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What Does Terrorism Insurance Cover?

What Does Terrorism Insurance Cover

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It’s a tragic yet unavoidable fact that terrorist acts continue to occur around the world. While you as a businessperson may not personally be able to prevent violence, you are far from powerless against its results. While Terrorism Insurance is a relatively emergent field, it shares elements of other commercial insurance policies, which makes it easier to understand.

What is Terrorism Insurance?

Don’t make the mistake of underestimating the havoc a terrorist attack can wreak. In addition to loss of life, major injuries, and the psychological footprint of a scarring incident, your business could also suffer property damage, work interruptions, and other difficulties related to the attack. You run the risk of losing millions of dollars given the potentially large amount of destruction involved, so it’s well worth investigating whether Terrorism Insurance is appropriate for your business.

Historically, insurance companies were reluctant to underwrite Terrorism Insurance policies given the difficulty of predicting their occurrence and, of course, the potentially catastrophic liability involved. However, since the passage of the Terrorism Risk Insurance Act (TRIA) in 2002, all property and casualty insurers have been federally required to offer Terrorism Insurance. A policyholder may waive this coverage, in which case exclusions for terrorism may be written into the policy.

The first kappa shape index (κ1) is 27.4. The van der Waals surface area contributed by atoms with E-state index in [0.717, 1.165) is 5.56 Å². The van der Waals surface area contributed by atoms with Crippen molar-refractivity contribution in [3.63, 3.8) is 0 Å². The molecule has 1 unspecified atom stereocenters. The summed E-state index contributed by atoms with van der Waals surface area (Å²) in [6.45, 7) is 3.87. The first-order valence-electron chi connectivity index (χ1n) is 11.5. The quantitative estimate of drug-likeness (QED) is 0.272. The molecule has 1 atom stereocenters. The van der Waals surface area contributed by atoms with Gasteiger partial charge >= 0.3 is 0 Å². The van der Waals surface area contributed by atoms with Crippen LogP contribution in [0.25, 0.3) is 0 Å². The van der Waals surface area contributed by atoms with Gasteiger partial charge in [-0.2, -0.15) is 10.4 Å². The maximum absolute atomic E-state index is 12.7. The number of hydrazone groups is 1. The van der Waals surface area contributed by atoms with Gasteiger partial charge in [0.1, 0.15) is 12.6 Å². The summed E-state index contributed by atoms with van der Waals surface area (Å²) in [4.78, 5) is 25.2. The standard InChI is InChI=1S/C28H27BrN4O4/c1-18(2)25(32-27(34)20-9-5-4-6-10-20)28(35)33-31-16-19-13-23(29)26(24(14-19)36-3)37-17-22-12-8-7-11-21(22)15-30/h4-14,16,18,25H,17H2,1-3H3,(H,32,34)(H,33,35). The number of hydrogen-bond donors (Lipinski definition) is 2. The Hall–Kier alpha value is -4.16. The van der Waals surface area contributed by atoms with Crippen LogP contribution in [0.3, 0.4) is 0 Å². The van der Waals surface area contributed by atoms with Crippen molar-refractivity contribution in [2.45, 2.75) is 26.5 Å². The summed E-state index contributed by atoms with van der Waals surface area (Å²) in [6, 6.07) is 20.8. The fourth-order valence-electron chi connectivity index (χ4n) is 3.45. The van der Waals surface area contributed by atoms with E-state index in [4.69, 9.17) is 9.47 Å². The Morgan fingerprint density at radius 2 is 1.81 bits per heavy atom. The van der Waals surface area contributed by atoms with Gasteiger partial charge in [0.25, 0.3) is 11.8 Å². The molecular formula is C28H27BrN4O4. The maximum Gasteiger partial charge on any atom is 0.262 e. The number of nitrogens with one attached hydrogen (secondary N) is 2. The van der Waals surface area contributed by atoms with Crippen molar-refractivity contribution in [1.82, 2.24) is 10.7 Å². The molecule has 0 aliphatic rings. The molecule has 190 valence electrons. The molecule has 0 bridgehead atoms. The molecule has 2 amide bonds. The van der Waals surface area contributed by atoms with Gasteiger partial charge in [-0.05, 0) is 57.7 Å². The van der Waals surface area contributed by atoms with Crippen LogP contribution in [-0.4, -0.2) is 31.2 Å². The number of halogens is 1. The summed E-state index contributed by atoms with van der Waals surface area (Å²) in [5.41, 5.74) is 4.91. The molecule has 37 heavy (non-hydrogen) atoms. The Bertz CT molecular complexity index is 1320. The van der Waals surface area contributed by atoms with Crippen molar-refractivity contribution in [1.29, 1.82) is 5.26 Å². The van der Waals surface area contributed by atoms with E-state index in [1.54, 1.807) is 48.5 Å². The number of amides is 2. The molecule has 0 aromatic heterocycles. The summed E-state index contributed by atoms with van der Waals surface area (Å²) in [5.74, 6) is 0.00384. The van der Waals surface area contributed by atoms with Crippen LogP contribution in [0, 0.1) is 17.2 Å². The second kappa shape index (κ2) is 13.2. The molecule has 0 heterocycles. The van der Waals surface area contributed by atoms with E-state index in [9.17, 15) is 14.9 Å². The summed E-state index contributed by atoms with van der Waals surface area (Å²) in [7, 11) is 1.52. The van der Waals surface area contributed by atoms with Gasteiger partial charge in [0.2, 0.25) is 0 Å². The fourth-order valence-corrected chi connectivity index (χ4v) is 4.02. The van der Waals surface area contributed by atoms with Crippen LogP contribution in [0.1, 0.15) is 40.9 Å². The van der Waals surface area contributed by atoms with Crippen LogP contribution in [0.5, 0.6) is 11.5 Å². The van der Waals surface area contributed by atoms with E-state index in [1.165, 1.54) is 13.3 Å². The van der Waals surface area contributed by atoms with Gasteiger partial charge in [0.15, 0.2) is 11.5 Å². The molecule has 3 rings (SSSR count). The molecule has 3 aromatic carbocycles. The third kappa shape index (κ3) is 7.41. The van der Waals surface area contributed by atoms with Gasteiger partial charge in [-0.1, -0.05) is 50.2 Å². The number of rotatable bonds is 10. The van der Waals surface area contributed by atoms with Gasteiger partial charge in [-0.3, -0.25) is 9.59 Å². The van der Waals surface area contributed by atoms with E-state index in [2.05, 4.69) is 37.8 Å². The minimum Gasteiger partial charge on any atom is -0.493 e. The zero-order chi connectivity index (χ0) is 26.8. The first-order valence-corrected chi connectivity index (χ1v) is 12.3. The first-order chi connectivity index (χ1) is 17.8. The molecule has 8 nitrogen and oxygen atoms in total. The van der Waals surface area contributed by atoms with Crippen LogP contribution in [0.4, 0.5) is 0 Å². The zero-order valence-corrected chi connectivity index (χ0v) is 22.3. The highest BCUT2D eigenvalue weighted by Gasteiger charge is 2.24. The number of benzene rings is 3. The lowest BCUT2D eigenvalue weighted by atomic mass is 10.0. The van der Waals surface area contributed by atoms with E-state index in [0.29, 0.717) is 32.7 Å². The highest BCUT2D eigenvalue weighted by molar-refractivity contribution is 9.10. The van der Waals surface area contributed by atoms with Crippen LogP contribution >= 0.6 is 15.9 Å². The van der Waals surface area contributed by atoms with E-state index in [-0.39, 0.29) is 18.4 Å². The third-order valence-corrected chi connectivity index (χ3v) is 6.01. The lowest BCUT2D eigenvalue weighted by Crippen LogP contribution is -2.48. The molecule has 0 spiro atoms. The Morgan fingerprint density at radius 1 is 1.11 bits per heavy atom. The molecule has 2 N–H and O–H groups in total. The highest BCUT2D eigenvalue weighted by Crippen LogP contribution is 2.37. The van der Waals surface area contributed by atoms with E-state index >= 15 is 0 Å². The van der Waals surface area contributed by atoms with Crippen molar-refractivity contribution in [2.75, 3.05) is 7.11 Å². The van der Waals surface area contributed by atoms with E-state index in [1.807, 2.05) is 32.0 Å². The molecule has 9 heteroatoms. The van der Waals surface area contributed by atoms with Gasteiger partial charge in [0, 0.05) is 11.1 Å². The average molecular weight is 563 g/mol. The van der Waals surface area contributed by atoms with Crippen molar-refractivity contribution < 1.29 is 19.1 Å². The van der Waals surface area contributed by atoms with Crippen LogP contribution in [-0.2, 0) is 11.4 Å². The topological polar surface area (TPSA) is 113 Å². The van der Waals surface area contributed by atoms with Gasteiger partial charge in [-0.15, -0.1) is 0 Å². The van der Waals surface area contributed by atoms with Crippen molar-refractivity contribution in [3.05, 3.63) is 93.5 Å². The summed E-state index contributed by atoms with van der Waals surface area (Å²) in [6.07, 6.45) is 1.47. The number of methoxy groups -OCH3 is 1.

The TRIA made it more feasible for insurers to offer Terrorism Insurance by creating reinsurance coverage to insurers following a certified act of terrorism, essentially leveraging the government to shoulder the costs of casualty insurance and commercial property loss due to an attack.

Under this legislation, the insurer is responsible for the whole amount of a smaller loss but is assisted in the case of a medium or larger loss. For medium losses, the assistance is temporary and must be reimbursed; however, for larger losses, the assistance is more widespread without expectations that the money will be returned. However, there are no dollar amounts attached to the small, medium, and large classifications, further muddying the nascent industry.

What qualifies as a certified act of terrorism?

Under the TRIA, an event that is eligible for coverage and certified as an act of terrorism by the Secretary of the Treasury must:

If these standards do not apply to an attack, the federal government is not required to provide reinsurance coverage to insurers, and in turn, insurers are not required to cover their policyholders.


What does Terrorism Insurance cover?

In general, Terrorism Insurance covers primarily property and general liability, typically only in cases where the terrorist act is a certified act of terrorism under the TRIA.


Outside of property and general liability, Terrorism Insurance may also cover losses associated with the interruption of your business or reputational damage. Because Terrorism Insurance is highly dependent upon the insurer, coverage widely varies.

It’s important to note that for certain types of insurance, including workers’ compensation, acts of terrorism may not be excluded, meaning an on-the-job injury as a result of a terrorism attack will always be covered.

For small businesses, most insurers will offer Terrorism Insurance as additional endorsements to liability and property policies, limiting coverage to acts certified by the TRIA. Larger firms may consider standalone Terrorism Insurance policies, which often include broader coverage, including both certified and non-certified acts of terror.